MANILA — The University of the Philippines (UP) Asian Center condemned on Tuesday the arrest of one of its employees in his house on campus in Quezon City, noting that a deal between the university and the Department of the Interior and Local Government (DILG) that regulates police entry into UP premises, was still in effect.
An earlier Facebook post by the UP Office of the Student Regent said the employee was arrested in his home in Pook Village A on campus on Sunday after he was caught allegedly engaging in “online karera” while failing to observe physical distancing measures.
The employee was eventually released after university lawyers intervened, the student regent added.
In a statement, the UP Asian Center said the arrest was conducted without coordination with the university administration, the UP police, and officials of Barangay UP Campus.
Officers of the Philippine National Police also allegedly used excessive force, “which could have exacerbated the life-threatening medical condition of our colleague, who recently underwent an operation,” the UP Asian Center said.
“We denounce in no uncertain terms the manner in which our colleague was arrested. Amidst the on-going dialogues between the University and the government, this incident has no place in the UP community,” the UP Asian Center said.
“We thus call on the concerned government agencies, particularly the DILG and the PNP, to coordinate with UP officials, investigate the incident, and hold accountable those responsible for the arrest, which was made in haste, and without any proper coordination or any arrest warrant,” it added.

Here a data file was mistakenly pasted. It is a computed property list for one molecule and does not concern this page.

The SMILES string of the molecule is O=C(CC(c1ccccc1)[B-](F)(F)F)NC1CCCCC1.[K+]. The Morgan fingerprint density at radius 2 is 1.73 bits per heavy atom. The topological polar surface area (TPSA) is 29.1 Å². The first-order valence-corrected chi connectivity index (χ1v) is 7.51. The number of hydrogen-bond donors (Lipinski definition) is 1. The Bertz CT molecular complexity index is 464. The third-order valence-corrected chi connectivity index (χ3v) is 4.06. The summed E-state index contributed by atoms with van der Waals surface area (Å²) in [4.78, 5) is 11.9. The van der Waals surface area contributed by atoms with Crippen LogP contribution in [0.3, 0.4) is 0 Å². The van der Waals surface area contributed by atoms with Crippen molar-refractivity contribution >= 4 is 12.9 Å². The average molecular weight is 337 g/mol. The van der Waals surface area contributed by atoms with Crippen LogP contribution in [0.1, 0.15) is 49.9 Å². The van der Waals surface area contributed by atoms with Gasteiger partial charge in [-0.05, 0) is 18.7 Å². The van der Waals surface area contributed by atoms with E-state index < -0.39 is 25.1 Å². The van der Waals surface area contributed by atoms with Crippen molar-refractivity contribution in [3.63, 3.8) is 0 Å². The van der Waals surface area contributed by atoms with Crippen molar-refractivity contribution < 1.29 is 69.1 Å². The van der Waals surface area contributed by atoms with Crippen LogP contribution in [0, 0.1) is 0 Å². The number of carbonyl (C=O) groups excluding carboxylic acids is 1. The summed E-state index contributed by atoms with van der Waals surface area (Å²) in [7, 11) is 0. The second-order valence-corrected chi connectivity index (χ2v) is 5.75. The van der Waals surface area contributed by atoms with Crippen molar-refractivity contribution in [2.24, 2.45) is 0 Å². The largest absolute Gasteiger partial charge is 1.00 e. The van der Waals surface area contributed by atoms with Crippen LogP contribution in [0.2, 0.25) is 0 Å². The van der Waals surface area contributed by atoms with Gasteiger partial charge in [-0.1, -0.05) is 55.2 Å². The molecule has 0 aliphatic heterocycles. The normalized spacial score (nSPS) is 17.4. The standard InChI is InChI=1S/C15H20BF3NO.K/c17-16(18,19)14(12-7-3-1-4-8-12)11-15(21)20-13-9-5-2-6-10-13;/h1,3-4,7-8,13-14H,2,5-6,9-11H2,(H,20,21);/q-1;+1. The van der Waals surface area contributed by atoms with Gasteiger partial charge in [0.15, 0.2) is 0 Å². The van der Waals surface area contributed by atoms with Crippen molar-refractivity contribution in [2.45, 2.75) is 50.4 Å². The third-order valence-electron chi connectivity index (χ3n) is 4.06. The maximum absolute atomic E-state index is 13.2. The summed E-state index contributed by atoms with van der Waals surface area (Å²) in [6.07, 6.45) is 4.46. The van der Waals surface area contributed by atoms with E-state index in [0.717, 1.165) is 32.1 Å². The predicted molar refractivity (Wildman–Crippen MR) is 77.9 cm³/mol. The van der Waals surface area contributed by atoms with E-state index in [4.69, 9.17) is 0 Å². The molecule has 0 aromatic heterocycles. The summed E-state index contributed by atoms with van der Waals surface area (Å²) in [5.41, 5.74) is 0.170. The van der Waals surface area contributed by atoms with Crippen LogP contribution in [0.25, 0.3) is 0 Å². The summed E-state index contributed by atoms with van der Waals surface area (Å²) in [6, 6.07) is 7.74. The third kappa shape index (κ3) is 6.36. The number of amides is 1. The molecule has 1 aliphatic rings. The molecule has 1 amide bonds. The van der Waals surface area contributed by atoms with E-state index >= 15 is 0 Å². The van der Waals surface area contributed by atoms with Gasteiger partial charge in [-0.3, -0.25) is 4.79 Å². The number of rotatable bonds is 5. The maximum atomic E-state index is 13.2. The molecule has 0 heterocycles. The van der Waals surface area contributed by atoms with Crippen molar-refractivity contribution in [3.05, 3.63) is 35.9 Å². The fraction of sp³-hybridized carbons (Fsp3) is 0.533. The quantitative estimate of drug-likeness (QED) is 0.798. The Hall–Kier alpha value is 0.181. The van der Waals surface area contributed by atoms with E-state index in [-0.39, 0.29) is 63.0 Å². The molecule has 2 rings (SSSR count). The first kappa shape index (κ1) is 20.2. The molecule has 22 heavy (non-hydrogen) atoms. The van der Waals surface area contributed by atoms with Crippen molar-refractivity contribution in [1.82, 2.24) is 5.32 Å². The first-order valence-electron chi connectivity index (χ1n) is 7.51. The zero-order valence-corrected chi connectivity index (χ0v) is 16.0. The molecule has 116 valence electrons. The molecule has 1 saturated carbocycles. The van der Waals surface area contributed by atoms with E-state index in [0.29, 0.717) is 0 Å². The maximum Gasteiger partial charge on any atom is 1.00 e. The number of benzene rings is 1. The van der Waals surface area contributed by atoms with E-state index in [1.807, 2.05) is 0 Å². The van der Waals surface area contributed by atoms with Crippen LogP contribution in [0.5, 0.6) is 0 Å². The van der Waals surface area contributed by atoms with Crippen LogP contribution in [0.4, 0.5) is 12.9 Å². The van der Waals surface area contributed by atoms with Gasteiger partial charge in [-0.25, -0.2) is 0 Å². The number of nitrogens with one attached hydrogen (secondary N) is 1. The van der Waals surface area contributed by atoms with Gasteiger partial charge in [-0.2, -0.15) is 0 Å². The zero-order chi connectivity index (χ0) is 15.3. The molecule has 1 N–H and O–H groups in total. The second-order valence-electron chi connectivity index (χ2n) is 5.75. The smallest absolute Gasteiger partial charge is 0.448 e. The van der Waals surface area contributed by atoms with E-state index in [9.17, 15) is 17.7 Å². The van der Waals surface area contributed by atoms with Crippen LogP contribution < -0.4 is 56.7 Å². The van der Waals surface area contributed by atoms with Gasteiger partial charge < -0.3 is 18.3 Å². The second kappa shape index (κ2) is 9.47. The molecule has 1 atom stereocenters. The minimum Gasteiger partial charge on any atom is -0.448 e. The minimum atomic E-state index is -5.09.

The Asian Center also expressed concern that the operation may have exposed its employee and his household to the threat of COVID-19.
In a text message to ABS-CBN News, PNP Spokesperson Police Brig. Gen. Ildebrandi Usana said “the police simply responded to a call from a concerned citizen.”
“If UP has claimed of impropriety on the action taken by the police, the DILG advised UP to file their complaint and submit the evidence so that the police can answer it in proper forum,” Usana said.
The pact between the UP and DILG is different from the state university’s accord with the Department of National Defense, which Defense Secretary Delfin Lorenzana unilaterally abrogated in January.
Both agreements require state forces to give prior notification to the UP administration before conducting operations inside UP campuses, but the UP-DILG deal focuses on law enforcement agencies under the DILG.
The 1992 agreement was signed by then UP President Jose Abueva and then DILG Secretary Rafael Alunan III following the enactment of Republic Act 6975, which effectively transferred the country’s police force from the DND to the DILG.
Earlier this month, both parties agreed to review the accord. DILG Spokesperson Jonathan Malaya has also said his agency does not intend to abrogate the pact for now.
Lorenzana abrogated the UP-DND Accord, arguing that the agreement was being used by communist rebels to freely recruit students into the insurgency.